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Re: The CA system is spectacularly broken - can the TAG help?

From: Thomas Roessler <tlr@w3.org>
Date: Tue, 20 Dec 2011 11:21:59 +0100
Cc: Thomas Roessler <tlr@w3.org>, www-tag@w3.org
Message-Id: <09F39863-43B9-4996-804A-125943AC7B47@w3.org>
To: Graham Klyne <GK@ninebynine.org>
On 2011-12-20, at 10:25 +0100, Graham Klyne wrote:

> I'm offline as I reply, so I can't offer a link (*), but it's probably worth noting that the IETF currently has a web application security activity with some strong security experts engaged.  IIRC, the group tag is "WebSec".

websec is a group that works closely with the W3C Web Application Security WG.

While things like cert pinning are plausibly in scope for websec, the CA system issue is significantly broader.


--
Thomas Roessler, W3C  <tlr@w3.org>  (@roessler)









> #g
> --
> 
> (*) The following message excerpt should point a path to the right places
> 
> [[
> List-Id: Web Application Security Minus Authentication and Transport
> 	<websec.ietf.org>
> List-Archive: <http://www.ietf.org/mail-archive/web/websec>
> List-Post: <mailto:websec@ietf.org>
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> List-Subscribe: <https://www.ietf.org/mailman/listinfo/websec>,
> 	<mailto:websec-request@ietf.org?subject=subscribe>
> 
> Sorry for delay, I now uploaded minutes from Taipei:
> 
> <http://www.ietf.org/proceedings/82/minutes/websec.txt>
> ]]
> 
> 
> On 19/12/2011 23:44, Harry Halpin wrote:
>> While I understand the CA system is somewhat outside your usual remit,
>> let me add this to your pile of woes. I'm doing this because 1) the
>> system has so stunningly came apart at the seams last year that it
>> seems all parties involved in the Web (ISOC, W3C, etc.) should be
>> actively looking at this issue and 2) there are now three different
>> proposals for fixing this.
>> 
>> There's currently a giant gaping security issue on the Web, namely
>> that the it's quite easy to fake the root certificates of a CA and so
>> compromise  TLS connections - and thus most high-value transactions on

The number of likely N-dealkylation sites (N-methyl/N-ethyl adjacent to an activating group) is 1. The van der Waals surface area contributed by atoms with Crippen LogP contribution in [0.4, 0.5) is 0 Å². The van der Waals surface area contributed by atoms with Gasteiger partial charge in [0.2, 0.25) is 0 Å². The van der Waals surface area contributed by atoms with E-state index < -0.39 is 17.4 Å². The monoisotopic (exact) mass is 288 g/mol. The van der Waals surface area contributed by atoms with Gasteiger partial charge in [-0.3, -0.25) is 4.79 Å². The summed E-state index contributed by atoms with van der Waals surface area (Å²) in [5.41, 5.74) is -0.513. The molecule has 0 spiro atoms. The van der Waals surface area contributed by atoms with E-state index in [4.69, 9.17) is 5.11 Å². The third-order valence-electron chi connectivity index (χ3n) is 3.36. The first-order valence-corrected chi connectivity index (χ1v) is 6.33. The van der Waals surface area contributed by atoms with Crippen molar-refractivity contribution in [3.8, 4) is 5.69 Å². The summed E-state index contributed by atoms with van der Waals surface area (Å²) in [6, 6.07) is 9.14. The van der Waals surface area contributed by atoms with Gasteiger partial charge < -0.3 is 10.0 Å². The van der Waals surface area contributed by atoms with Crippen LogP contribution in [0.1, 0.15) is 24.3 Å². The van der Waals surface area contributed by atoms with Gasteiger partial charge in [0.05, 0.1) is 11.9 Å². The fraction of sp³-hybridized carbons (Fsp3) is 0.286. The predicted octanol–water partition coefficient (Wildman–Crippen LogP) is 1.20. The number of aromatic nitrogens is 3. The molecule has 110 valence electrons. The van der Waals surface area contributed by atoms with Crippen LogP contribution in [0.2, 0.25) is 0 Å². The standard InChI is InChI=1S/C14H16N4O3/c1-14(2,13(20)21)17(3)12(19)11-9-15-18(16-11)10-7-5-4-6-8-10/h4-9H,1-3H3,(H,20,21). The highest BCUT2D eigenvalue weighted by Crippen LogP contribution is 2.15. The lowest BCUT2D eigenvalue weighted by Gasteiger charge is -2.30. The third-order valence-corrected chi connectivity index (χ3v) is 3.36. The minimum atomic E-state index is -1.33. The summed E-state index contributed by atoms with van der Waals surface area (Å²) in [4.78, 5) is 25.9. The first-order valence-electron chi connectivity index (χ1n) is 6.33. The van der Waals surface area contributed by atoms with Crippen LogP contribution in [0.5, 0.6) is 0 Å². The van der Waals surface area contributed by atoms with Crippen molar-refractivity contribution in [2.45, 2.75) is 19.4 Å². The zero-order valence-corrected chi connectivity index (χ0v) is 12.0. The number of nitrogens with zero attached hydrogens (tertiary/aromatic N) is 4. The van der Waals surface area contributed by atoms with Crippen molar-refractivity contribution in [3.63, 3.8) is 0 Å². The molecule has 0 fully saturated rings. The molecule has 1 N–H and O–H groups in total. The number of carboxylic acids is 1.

>> the Web in a way that is *very* hard to detect. For a detailed
>> explanation of the problem, Moxie of Whisper Systems has an excellent
>> video [1]. There's been a number of very high-profile compromises,
>> such as the Diginotar [2] and Comodo attacks [3]. Overall, probably
>> problem #1 for security on the Web. It undermines all financial
>> transactions on the Web - I'd bet money Paypal stays awake at night
>> thinking about this. It's also a life and death situation for human
>> rights activists in Syria, Iran, and elsewhere - who may not stay
>> awake another night if the cert for their Gmail or Facebook account is
>> faked.
>> 
>> Now, over the last weeks I've seen about 3 different proposals that
>> are quite serious:
>> 
>> 1) Google's Proposal (Ben Laurie and Adam Langsley): Basically make a
>> public audit log of registered certs, and then the client/domain
>> owners can check their certs versus that log. That probably has some
>> browser component for checking all of this [5].
>> 
>> 2) Sovereign Key proposal from EFF (Peter Eckersley): Similar to
>> Google's proposal but more complex, uses an audit log of a "Sovereign
>> Key" rather than certs [4]
>> 
>> 3) Convergence Proposal from Whisper Systems/Twitter (Moxie
>> Marlinspike): Features a more decentralized CA-like system with
>> user-based "trust agility" where users can choose which CA-like
>> "notary" to trust via browser [6]
>> 
>> At TPAC, I talked to some of the browser team folks about this,
>> everyone agreed the CA/Browser Forum is dysfunctional (i.e. a front
>> for the current broken CA system) and they would be happy to see W3C
>> or someone move in this space [6]. Google notes "We now have an
>> outline of the basic idea and will be continuing to flesh it out in
>> the coming months, hopefully in conjunction with other browser
>> vendors." [5]
>> 
>> So maybe time for W3C to move? While I understand the TAG only makes
>> "findings", I suggest that given the overlap between the Google and
>> EFF proposal, I'm pretty sure there's a solution space going on here
>> even if it's outside of the TAG's expertise, and that solution space
>> will probably involve - browsers, and interaction with the CA/Browser
>> Forum.. Sounds like it's time for W3C to make a move. I'd do an
>> analysis of the topic, but also suggest that this problem is big
>> enough to warrant getting folks together on ASAP.
>> 
>> Who: I'd suggest that we return to the idea of hosting a workshop on
>> this topic, and since it's a large topic, I suggest W3C co-host with
>> the CA/Browser forum and maybe ISOC/IAB.
>> When: Soon as possible.
>> 
>> [1]http://www.youtube.com/watch?v=Z7Wl2FW2TcA
>> [2]http://www.guardian.co.uk/technology/2011/sep/05/diginotar-certificate-hack-cyberwar
>> [3]http://news.cnet.com/8301-1009_3-20050503-83.html
>> [4]https://www.eff.org/deeplinks/2011/11/sovereign-keys-proposal-make-https-and-email-more-secure
>> [5]http://www.imperialviolet.org/2011/11/29/certtransparency.html
>> [6]http://convergence.io/
>> 
> 
> 
> 
Received on Tuesday, 20 December 2011 10:31:04 GMT

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